Making progress feels good. Working hard and feeling like you can’t get it all done, doesn’t. These 4 simple practices will increase your personal productivity over night.
1. Make a list of your big goals.
Write down what your exciting long term goals are. Every decision you make should revolve around hitting them faster. Save them as the screenshot on the device you use every day. The more you see them, the more you will remember to focus on them.
Looking at your goals will make you feel one of 2 things – motivated and excited, or bummed out and exhausted. If the second is true, it’s because you don’t believe you will hit them. This exercise will feel like a beating if this is the case – and thats not the point. Instead, set goals that you are excited about, and that you are confident you can hit.
2. Plan ahead.
There are 168 hours in a week. Spend 1 hour to plan the other 167. My favourite time to do this is on Friday afternoon or on Sunday for the upcoming week. I create my to-do list of what needs to get done next, and then prioritize it to ensure I focus on the “Have-to’s” and not the “Want to’s” only.
Then each night I take 10 minutes to check my plan and make decisions about how to prioritize the next day to ensure i am making progress.
3. Minimize the challenges.
Distractions, frustrations and unnecessary decisions can all drain your performance level energetically. Set yourself up to succeed amidst the chaos. Skip rush hour – leave earlier, have a happier commute and start you day ahead of schedule. Leave your inboxes alone! Schedule a time to check on your work related messages, but turn off all of your distractions so you can focus.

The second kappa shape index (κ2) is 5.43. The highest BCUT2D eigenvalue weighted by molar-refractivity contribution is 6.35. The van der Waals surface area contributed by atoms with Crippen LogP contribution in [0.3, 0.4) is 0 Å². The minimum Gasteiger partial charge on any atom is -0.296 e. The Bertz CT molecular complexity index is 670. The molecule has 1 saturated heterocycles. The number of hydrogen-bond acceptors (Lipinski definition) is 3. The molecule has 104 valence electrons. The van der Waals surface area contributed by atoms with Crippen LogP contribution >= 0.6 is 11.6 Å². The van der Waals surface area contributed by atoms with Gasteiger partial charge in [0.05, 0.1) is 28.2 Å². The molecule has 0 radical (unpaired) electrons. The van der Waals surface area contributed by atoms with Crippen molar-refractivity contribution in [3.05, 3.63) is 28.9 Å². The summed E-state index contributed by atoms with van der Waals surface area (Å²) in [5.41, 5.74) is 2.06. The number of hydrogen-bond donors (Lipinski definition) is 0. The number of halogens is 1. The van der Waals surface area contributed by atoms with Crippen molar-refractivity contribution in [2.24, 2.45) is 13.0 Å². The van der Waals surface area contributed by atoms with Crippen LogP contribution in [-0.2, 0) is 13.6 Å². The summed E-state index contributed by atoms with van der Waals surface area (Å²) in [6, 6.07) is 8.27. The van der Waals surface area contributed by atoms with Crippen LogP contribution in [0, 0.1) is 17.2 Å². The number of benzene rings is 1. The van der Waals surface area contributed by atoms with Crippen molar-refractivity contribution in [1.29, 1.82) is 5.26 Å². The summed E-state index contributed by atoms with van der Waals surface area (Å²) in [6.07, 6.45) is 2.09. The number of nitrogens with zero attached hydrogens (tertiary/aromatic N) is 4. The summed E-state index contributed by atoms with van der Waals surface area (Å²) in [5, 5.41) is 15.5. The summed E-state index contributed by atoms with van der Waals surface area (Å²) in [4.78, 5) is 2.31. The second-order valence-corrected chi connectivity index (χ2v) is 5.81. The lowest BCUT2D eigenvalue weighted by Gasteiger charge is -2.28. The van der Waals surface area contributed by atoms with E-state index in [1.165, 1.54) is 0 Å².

Social media silence. “Decision fatigue” is an actual condition that occurs after our minds have been over-stimulated. Sub consciously we are making decisions about everything that we see. Going on social media is like being on warp drive. In just minutes, the number of surprises that are waiting for you in cyberspace absolutely can threaten to cease your desire for productivity. Don’t go there. Make progress instead.
4. Fuel yourself.
Have nourishment available. I used to go through the “what for lunch?” battle almost every day… I’d want to finish up a task, or wouldn’t be motivated by my options and would end up at my desk, surviving on coffee, starving with a headache. Then I’d make the easiest decision to make and end up eating something that I later regretted spending my afternoons unproductively exhausted.
Until I stopped the insanity. I brought food with me. Not necessarily lunch but I packed snacks every day and made sure I got out for a quick walk. Staying properly fuelled is required, and getting some fresh air lets you clear your mind and get refocused. Within a minute of taking an “outside recess break” you will know what you want to get done with the rest of your day.